That’s it! Twelve people. Surely your crappy art can fake out 12 stupid people! I’ve seen it done with only three or four supporters. I’ve seen it done with one!
Granted, Jerry is looking at the art world through the rarified lens of the New York gallery scene, but his point is directionally correct and agrees with my experience of running a gallery in San Antonio, Texas. As I said, 80% of our annual gallery sales were made by only 20 people.
So, who are your 20 people?
If you know who they are, write them a personal note, pick up the phone, or have a private little get together with them. If you don't know who they are, well, you should, and you've got some work to do.
Those 20 people (and I’m just using 20 as an example now, it could be 10, or 100, or more) make up what we are calling your True Fans. These are collectors who have purchased multiple pieces from you, or students who have taken numerous classes or workshops from you. These are the people you give the opportunity to purchase your new art first, before anyone else has seen it. I would also include anyone who has made referrals that have helped you. Such as another artist referring you to a well known gallery. Or someone who introduces you to a museum director. For these 20 people, you know their names, their addresses, their phone numbers, what type(s) of your works they like (and are most likely to purchase) and possibly their kids names and their birthdays.
These are the people that you send handwritten notes to, who you text when you have an upcoming show, and who you send personal emails to say, “I just finished this painting, I think it’s up your alley, and I’m showing it to you before anyone else.”
In the True Fans circle, you don’t use any automated or bulk marketing methods. If you have an email “newsletter” for these people, it is smaller, more personal and much more exclusive than your regular newsletter. These are people whom you know personally and you communicate with them personally. (Although they are also in your audience so will receive your broader marketing as well).
Maintaining these personal connections with your true fans is so powerful because one of the things people love, especially in luxury goods, is exclusivity.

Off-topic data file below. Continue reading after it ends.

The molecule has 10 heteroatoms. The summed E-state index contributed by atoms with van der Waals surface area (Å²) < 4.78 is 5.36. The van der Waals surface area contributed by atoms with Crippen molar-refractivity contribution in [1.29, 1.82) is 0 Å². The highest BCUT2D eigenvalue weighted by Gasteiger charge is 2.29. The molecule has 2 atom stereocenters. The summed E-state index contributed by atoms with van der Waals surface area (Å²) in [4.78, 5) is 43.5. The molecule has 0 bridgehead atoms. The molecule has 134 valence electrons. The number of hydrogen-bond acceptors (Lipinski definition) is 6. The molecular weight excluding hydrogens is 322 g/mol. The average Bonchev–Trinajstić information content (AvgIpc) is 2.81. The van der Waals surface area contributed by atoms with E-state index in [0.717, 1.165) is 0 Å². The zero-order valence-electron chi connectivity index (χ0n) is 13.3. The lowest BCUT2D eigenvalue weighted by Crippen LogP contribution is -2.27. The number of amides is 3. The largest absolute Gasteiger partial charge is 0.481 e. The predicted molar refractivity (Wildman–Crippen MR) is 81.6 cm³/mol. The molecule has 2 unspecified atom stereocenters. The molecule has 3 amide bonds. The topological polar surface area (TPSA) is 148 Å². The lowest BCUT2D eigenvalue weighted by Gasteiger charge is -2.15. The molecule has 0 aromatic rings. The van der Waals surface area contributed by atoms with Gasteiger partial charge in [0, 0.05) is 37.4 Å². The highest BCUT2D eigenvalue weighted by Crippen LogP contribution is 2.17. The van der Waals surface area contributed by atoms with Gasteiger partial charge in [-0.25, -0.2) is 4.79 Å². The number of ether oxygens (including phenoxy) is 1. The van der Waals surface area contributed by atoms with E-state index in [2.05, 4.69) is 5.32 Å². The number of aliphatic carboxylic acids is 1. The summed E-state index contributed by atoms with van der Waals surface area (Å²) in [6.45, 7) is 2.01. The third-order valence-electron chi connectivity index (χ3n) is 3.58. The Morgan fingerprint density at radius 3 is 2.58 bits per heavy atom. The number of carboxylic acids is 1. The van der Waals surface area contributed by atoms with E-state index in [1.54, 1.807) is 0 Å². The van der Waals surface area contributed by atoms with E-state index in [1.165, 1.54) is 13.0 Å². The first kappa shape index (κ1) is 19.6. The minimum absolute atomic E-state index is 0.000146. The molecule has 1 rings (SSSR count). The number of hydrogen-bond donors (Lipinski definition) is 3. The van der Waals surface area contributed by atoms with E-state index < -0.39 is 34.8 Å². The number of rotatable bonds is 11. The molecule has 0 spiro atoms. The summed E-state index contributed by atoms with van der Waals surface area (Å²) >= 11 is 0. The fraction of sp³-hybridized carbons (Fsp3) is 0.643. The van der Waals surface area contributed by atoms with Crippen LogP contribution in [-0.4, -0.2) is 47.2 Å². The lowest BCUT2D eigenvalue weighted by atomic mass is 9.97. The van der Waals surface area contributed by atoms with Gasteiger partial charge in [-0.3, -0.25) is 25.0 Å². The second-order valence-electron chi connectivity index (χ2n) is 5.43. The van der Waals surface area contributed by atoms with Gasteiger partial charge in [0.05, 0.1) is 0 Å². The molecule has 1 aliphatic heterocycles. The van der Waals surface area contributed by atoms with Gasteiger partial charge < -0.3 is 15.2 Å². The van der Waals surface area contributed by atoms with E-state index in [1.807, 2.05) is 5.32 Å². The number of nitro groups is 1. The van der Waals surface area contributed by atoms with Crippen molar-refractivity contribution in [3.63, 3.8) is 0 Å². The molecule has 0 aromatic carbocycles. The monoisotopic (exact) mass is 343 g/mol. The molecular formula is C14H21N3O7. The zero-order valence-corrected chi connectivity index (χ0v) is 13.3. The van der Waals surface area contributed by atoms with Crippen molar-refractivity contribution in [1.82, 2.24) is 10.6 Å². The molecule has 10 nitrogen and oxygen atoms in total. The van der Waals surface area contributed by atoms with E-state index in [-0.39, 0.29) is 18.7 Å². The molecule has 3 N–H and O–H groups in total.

Who doesn't want to feel special and part of an exclusive club?
When I ran my gallery there was a very exclusive list of top collectors who got first pick of each artist's work. Sometimes, if the artist was popular enough, we had to have an exclusive waiting list for buyers. As an artist's career rises, this need for exclusivity among collectors seems to rise as well.
At the extreme high end, it can even border on absurdity. I had lunch recently with a very well known western artist. He told me about one of his colleagues, who is perhaps the best known living western artist in the world. This particular artist's works now sell upwards of two million dollars...each. And here's the interesting (and relevant) part: that famous artist's current, entire collector base consists of only five people. That is exclusivity with a capital "E."
Traditional art galleries understand this desire for exclusivity and they capitalize upon it. They offer their best collectors first pick of new works, access to exclusive events and other exclusive benefits.
Of all the things that collectors want this is the easiest one for an individual artist to recreate without an art gallery. Not only can you create exclusive experiences for your collectors, but you can do it in a way that is better than an art gallery. After all, who's in a better position to offer exclusive access to an artist's work or an artist's time than the artist herself?